Friday, March 31, 2017


Those maniacs did it.  And now, after more than a century of ineptitude, a litany of specific playoff humiliations, an angry, mustard-flecked mob that has driven a nebbishy-looking baseball fan to the underground, an intentional reduction of the team to baseball molecules where fans were invited to pay exorbitant prices to watch Junior Lake strike out hundreds of times, and a mythical World Series run that involved the Rebirth of That Beefy Lad Kyle Schwarber from a sausage chrysalis and an impossible Game Seven where the Cubs, in prime Cub position and ready to implode in front of the only other team that can live in their baseball misery zip code had the heavens themselves open up and refuse to allow the Cubs to do what I had predicted they would do for hours in a number of increasingly frenzied and embarrassing text messages.  They won. They had the parade and everything.  And then baseball had to go and continue to exist.

What happens now?  There are rapacious Baseball Alexanders and Yankees fans for whom a single title is not enough and demand them with their unrelenting bobbling the ball gestures while a large, angry man screams fuck you fuck you fuck you behind them.  Sure, the Cubs should be really good this season.  They've got as good of a shot as anyone.  But after a postseason where every single pitch carried with it the portent of doom, where the echo of death so shrouded the team that Wrigley Field itself was turned into an impromptu chalk memorial for fallen Cubs fans unable to wait out a championship drought literally decades longer than the entire existence of the Soviet Union, it's hard to be upset when John Lackey gets knocked around in the 2017 Division Series.

The Cubs have long made hay from romanticizing their failure.  But there's no nobility in watching a profoundly wretched baseball team.  If there's anything that can be taken from the Cubs' century of failure it's that it was incredibly funny-- a wealthy team, boasting a national fanbase from early cable television, bolstered by a charming historical ballpark teeming with tourists indifferent to the often putrid play on the field manages only to perpetuate a remarkable run of baseball ineptitude where the team's rare appearances in the playoffs more often than not culminate in grandiose, impossible choke jobs and then everyone blames the whole thing on a literal goat. 

One of the dumbest legacies of the contrived billy goat curse is 
the fact that the goat was ever there in the first place. It should 
have been called the "curse of the reasonable stadium barnyard 
animal policy"

The 2017 Cubs face an impossible task of following up last season.  They face another long, grinding schedule, a host of reinforced rivals, and the unhinged lunacy of playoff bullshit that has made it rare for teams to repeat as champions.  And they do so after getting over America's greatest sports hump and in the face of inevitable backlash and overexposure that has already involved an absurd article naming Theo Epstein the world's greatest leader and David Ross dueling Mr. T on some sort of geriatric dancing program.

Mr. T is no stranger to televised competition, as 
shown by his entry in the Toughest Man In The 
World contest in the film The Toughest Man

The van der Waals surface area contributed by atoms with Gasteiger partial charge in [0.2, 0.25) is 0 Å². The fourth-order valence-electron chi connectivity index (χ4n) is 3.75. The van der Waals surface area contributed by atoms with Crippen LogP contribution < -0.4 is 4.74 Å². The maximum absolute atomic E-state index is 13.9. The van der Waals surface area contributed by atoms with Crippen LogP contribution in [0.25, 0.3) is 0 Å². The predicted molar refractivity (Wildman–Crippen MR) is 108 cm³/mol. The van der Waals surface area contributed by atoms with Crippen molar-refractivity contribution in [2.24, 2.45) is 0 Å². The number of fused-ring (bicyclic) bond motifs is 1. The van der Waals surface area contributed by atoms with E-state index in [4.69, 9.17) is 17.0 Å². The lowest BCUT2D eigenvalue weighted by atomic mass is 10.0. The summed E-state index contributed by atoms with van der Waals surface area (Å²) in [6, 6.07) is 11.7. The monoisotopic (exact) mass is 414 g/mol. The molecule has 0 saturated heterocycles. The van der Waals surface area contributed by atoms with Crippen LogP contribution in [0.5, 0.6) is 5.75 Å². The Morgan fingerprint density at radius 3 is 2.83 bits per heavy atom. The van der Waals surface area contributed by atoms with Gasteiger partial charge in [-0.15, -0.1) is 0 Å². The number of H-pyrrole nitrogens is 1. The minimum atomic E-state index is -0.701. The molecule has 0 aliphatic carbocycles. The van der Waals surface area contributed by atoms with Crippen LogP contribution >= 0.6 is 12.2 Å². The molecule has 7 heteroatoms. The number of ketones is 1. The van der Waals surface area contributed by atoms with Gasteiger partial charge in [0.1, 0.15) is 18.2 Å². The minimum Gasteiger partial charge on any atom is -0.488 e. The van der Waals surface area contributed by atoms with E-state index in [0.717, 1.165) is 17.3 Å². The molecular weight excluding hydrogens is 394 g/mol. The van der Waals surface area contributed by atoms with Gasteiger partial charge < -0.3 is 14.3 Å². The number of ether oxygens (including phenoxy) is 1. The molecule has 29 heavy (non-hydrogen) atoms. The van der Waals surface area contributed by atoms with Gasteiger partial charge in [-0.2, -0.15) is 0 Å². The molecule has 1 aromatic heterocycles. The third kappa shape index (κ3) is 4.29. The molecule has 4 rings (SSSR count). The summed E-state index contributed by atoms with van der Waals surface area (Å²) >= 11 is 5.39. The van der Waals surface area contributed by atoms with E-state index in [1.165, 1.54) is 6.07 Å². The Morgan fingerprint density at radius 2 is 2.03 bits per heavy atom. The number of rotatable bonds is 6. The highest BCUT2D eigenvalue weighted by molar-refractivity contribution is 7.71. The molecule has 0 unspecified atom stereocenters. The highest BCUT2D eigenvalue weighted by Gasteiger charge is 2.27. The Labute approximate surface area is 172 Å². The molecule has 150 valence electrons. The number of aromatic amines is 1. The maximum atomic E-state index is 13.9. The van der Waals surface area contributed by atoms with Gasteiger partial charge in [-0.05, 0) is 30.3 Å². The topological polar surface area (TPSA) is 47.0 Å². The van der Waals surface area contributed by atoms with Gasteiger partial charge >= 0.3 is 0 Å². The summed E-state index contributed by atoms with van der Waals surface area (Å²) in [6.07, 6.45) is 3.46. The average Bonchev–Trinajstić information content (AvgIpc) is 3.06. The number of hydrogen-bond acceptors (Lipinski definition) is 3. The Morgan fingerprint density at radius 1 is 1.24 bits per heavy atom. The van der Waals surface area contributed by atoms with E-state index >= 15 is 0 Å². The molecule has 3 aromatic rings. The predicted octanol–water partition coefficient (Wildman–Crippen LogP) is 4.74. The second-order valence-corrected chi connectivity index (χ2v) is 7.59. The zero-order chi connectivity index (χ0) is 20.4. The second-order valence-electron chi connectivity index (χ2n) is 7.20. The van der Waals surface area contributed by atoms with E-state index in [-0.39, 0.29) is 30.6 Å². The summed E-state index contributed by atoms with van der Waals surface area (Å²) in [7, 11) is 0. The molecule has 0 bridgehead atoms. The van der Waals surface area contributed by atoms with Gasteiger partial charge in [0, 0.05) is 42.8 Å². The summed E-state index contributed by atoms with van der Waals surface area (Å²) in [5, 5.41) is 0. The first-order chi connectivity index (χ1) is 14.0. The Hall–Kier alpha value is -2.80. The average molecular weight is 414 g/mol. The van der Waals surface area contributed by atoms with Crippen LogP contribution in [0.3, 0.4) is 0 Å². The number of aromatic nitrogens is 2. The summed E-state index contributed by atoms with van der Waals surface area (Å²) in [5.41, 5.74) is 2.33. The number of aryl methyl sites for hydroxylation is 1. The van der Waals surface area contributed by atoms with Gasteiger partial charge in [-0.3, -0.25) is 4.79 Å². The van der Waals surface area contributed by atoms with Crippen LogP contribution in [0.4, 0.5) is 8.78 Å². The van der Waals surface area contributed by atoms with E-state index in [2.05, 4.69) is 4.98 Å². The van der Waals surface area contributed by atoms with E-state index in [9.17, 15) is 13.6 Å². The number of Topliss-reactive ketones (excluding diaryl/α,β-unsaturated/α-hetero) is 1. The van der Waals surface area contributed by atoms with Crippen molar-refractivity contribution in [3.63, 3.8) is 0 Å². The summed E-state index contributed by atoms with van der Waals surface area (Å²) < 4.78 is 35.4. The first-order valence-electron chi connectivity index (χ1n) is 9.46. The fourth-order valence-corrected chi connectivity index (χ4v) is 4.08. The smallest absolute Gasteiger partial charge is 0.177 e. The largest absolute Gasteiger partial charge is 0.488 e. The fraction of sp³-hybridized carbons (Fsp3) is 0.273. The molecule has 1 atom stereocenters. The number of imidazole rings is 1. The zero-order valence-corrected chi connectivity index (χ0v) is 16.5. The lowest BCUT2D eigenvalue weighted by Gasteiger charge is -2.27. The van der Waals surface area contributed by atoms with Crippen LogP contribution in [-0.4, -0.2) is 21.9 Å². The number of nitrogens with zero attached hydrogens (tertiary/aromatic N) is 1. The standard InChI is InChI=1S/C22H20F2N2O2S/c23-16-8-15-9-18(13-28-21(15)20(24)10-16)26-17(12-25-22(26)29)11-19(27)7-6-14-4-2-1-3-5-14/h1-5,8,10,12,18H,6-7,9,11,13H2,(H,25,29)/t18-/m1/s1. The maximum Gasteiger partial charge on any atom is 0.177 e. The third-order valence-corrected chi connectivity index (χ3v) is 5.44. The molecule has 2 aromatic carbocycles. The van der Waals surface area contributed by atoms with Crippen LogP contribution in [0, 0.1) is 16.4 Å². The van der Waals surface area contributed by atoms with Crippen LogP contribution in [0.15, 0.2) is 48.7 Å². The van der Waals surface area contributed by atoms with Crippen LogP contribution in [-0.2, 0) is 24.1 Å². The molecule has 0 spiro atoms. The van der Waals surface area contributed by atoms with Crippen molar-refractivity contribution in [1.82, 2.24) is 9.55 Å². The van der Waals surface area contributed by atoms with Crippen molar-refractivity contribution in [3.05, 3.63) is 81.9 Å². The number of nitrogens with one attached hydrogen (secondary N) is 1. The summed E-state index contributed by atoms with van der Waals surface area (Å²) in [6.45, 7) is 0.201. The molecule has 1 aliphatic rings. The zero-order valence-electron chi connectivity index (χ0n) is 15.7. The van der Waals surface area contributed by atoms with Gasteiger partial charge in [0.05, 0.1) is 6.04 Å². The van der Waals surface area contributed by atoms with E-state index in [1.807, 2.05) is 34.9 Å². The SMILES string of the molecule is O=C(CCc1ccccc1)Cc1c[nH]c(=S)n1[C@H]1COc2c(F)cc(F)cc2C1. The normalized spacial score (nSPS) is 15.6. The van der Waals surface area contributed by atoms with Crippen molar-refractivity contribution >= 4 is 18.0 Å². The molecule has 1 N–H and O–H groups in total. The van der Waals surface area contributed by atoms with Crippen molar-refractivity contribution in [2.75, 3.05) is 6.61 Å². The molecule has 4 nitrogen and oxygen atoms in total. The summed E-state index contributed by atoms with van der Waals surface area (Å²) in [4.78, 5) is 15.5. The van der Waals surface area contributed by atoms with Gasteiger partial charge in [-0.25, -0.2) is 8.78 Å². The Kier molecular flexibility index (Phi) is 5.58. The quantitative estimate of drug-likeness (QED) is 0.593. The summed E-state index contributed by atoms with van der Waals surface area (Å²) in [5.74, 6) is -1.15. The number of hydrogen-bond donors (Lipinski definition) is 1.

in the World where he plays the Toughest 
Man in the World, a bouncer who according to 
IMDB was "conned into taking over a youth 
center" also Mr. T performed the theme song 
called The Toughest Man In The World

The 2017 Cubs will not be able to break the longest championship drought in American sports, inspire a montage of crying grandmothers, or feature World Series games that start with ten minutes of Joe Buck cackling over footage of crypts and graveyards.  They will merely be an excellent baseball team, and watching them will still be the same pleasant waste of time that comes from watching any other baseball.  And from a person who wasted hundreds of hours citing Jake Fox's AAA numbers and watching Tony Campana desperately attempt to reach first base more than once a week, it's a welcome change.


The Cubs, fueled by their young bats, bring back the vast majority of last year's team.  They still have Rizzo and Bryant and Russell in their infield along with World Series MVP Ben Zobrist.  They can, at any time and without warning, deploy Javier Baez, who was scientifically designed to always do the most delightfully reckless thing possible on a baseball field. Baez will take extra bases and try insane, physics-defying slides.  He will always make that ill-advised throw or barehand play and somehow make it work a shocking number of times.  He is incredibly good at tagging, which I had no idea was something someone could be good at.  He will try to hit every ball he sees into the Upper Peninsula enough times that baseball's cold water pouring statistics brigade can toss out their well actually Javy Baez is not really that great of a baseball player articles because he strikes out so much that he might qualify for a federal wind farm tax break to which I say to this straw man have you seen him do the no-look tag.

Baseball's greatest feat of derring-do

At some point, it is possible the Baez magic will wear off.  Baez gained a cult following because of his playoff hot streak, most notably his solo, game-winning home run against a seemingly-unhittable Johnny Cueto at Wrigley, but that's not his typical hitting profile. He will likely remain frustrated by his greatest nemesis, the breaking ball so far outside that it's practically in the on-deck circle that nevertheless compels him to swing.  I'm willing to live with that.  Baez dwells in baseball chaos, and if his irrepressible desire to do the coolest thing possible turns him into an Infield Kingman, that's all well and good.